Engendering socially inclusive practices: Yet another reason why music and arts education are a critical component of the curriculum

By Dr Renée Crawford

In the contemporary climate, education contexts are becoming increasingly heterogeneous and multicultural spaces. This diversity presents teachers, students and communities with exciting opportunities, but also creates complex challenges to navigate and understand. A way to think about this in the education sphere is through the lens of constructivism and inclusive pedagogy. This is driven by sociocultural theory where learning is understood to be influenced by connections between social interaction and environmental factors both past and present, such as contexts, people, actions, meanings, communities and cultural histories (Vygotsky, 1978). The construction of knowledge is impacted by active participation in real-life situations and therefore authentic learning occurs through an inquiry process where intrapersonal, interpersonal and contextual factors interact. Given the socially-inclusive practices inherent in music and the performing arts, it is being suggested that they are a critical component of any school curriculum. Educators and communities are experiencing challenges engaging culturally-diverse and in particular refugee-background students in learning and social and cultural connectedness. Music and arts education can be considered a powerful way to motivate young people in learning and democratic life as both participants and contributors using socially inclusive practices.

The arts have been traditionally recognised for their capacity to enhance the wellbeing of individuals by providing a means of expression. This is an important consideration when working with students from diverse cultures ... music and the arts provide a platform from which students can contribute to their community by using internal thinking processes that allow for the expression of thoughts, ideas and emotions.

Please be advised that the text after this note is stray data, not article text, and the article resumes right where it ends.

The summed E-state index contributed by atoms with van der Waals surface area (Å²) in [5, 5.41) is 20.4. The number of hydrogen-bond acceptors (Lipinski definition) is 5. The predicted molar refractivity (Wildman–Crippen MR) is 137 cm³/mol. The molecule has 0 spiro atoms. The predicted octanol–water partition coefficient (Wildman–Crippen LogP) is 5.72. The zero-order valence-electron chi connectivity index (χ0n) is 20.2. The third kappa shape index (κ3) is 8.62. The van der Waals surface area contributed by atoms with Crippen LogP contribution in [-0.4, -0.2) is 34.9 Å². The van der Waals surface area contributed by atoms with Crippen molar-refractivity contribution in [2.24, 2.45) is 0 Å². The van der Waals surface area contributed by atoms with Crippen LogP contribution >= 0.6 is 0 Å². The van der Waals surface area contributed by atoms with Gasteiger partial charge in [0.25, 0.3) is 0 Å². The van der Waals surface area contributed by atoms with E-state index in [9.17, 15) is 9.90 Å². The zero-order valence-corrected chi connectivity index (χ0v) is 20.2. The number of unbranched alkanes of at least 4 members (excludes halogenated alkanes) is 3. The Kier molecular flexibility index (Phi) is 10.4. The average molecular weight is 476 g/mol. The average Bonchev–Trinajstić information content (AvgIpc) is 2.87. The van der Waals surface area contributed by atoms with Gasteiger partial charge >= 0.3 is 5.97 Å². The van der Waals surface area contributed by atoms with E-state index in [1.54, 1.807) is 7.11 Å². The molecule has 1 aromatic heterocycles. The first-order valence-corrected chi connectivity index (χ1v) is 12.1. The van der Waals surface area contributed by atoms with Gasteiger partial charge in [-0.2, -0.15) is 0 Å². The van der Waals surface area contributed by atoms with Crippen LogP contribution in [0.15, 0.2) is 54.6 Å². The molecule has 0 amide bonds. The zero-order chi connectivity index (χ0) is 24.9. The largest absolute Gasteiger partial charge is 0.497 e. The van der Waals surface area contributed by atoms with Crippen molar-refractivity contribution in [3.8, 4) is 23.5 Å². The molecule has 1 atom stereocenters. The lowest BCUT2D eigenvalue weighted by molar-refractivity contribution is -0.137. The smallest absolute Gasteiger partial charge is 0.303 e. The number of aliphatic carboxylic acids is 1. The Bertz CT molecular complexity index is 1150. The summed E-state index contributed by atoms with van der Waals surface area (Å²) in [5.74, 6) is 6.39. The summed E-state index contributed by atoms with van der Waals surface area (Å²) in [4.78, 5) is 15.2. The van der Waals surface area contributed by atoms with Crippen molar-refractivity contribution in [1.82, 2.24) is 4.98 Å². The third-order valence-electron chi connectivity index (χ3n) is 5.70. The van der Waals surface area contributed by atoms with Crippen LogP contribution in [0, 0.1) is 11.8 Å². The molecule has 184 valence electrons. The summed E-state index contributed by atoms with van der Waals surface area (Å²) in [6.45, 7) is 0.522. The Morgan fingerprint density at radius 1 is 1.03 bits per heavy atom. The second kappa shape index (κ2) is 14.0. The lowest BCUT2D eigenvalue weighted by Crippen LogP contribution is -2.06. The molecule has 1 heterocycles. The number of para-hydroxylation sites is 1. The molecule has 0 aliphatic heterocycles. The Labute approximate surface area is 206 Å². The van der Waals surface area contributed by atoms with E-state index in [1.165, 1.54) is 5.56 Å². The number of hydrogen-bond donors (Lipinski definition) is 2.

Impactful national and international research evidence suggests that there is an undeniable relationship between embedded school-based music and arts education programmes and improved cognitive, emotional and social learning outcomes for students (Brice Heath & Wolf, 2004; Deasy, 2002; Fiske, 1999; Stone, Bikson, Moini, & McArthur, 1997). Enhanced motivation, engagement and agency for young people considered “at risk” have also been identified (Bambridge, Gray, & Thorne, 2010; Donelan & O’Brien, 2008; Galton, 2008; Marsden & Thiele, 2000; O’Brien & Donelan, 2005, 2007). This has significant benefits to the community, increasing tolerance, cohesiveness, and social and cultural connectedness (Bamford, 2006; Dreeszen, April, & Deasy, 1999; Robinson, 1999). Music and arts education can generate new opportunities for students to reach their potential and set positive personal goals, through the development of confidence, enhanced learning and social achievement (Crawford, 2017; Gould, 2005). Further, evidence also suggests that the process of arts making can aid in positively working through stress-evoking events or past trauma (Loock, Myburgh, & Poggenpoel, 2003; Seng, 1997).